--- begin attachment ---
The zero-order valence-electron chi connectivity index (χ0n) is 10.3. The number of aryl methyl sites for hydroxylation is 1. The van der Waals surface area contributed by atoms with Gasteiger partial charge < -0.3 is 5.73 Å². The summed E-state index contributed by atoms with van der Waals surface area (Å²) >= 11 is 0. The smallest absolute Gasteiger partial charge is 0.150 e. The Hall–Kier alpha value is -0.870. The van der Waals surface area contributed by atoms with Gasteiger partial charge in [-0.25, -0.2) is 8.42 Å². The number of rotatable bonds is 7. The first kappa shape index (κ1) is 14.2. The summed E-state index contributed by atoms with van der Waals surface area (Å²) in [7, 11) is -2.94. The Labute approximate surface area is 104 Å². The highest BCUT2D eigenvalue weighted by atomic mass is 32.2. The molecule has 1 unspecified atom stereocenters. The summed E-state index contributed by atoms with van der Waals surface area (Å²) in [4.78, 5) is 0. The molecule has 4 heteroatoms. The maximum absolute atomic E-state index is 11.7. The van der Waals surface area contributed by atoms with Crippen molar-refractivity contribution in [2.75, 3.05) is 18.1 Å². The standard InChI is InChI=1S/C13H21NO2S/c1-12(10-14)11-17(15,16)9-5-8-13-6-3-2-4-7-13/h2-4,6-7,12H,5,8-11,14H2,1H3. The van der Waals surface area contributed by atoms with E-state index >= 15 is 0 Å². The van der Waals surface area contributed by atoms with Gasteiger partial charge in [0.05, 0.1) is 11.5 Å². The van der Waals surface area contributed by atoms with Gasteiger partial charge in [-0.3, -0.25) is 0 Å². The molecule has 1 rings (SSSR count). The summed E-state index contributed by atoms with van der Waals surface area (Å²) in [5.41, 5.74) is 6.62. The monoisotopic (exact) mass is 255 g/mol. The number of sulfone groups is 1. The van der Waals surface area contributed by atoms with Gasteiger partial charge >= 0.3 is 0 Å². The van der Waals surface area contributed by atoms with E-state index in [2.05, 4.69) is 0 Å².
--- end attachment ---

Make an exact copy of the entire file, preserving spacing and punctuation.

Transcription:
The zero-order valence-electron chi connectivity index (χ0n) is 10.3. The number of aryl methyl sites for hydroxylation is 1. The van der Waals surface area contributed by atoms with Gasteiger partial charge < -0.3 is 5.73 Å². The summed E-state index contributed by atoms with van der Waals surface area (Å²) >= 11 is 0. The smallest absolute Gasteiger partial charge is 0.150 e. The Hall–Kier alpha value is -0.870. The van der Waals surface area contributed by atoms with Gasteiger partial charge in [-0.25, -0.2) is 8.42 Å². The number of rotatable bonds is 7. The first kappa shape index (κ1) is 14.2. The summed E-state index contributed by atoms with van der Waals surface area (Å²) in [7, 11) is -2.94. The Labute approximate surface area is 104 Å². The highest BCUT2D eigenvalue weighted by atomic mass is 32.2. The molecule has 1 unspecified atom stereocenters. The summed E-state index contributed by atoms with van der Waals surface area (Å²) in [4.78, 5) is 0. The molecule has 4 heteroatoms. The maximum absolute atomic E-state index is 11.7. The van der Waals surface area contributed by atoms with Crippen molar-refractivity contribution in [2.75, 3.05) is 18.1 Å². The standard InChI is InChI=1S/C13H21NO2S/c1-12(10-14)11-17(15,16)9-5-8-13-6-3-2-4-7-13/h2-4,6-7,12H,5,8-11,14H2,1H3. The van der Waals surface area contributed by atoms with E-state index >= 15 is 0 Å². The van der Waals surface area contributed by atoms with Gasteiger partial charge in [0.05, 0.1) is 11.5 Å². The van der Waals surface area contributed by atoms with Gasteiger partial charge in [-0.3, -0.25) is 0 Å². The molecule has 1 rings (SSSR count). The summed E-state index contributed by atoms with van der Waals surface area (Å²) in [5.41, 5.74) is 6.62. The monoisotopic (exact) mass is 255 g/mol. The number of sulfone groups is 1. The van der Waals surface area contributed by atoms with Gasteiger partial charge >= 0.3 is 0 Å². The van der Waals surface area contributed by atoms with E-state index in [2.05, 4.69) is 0 Å².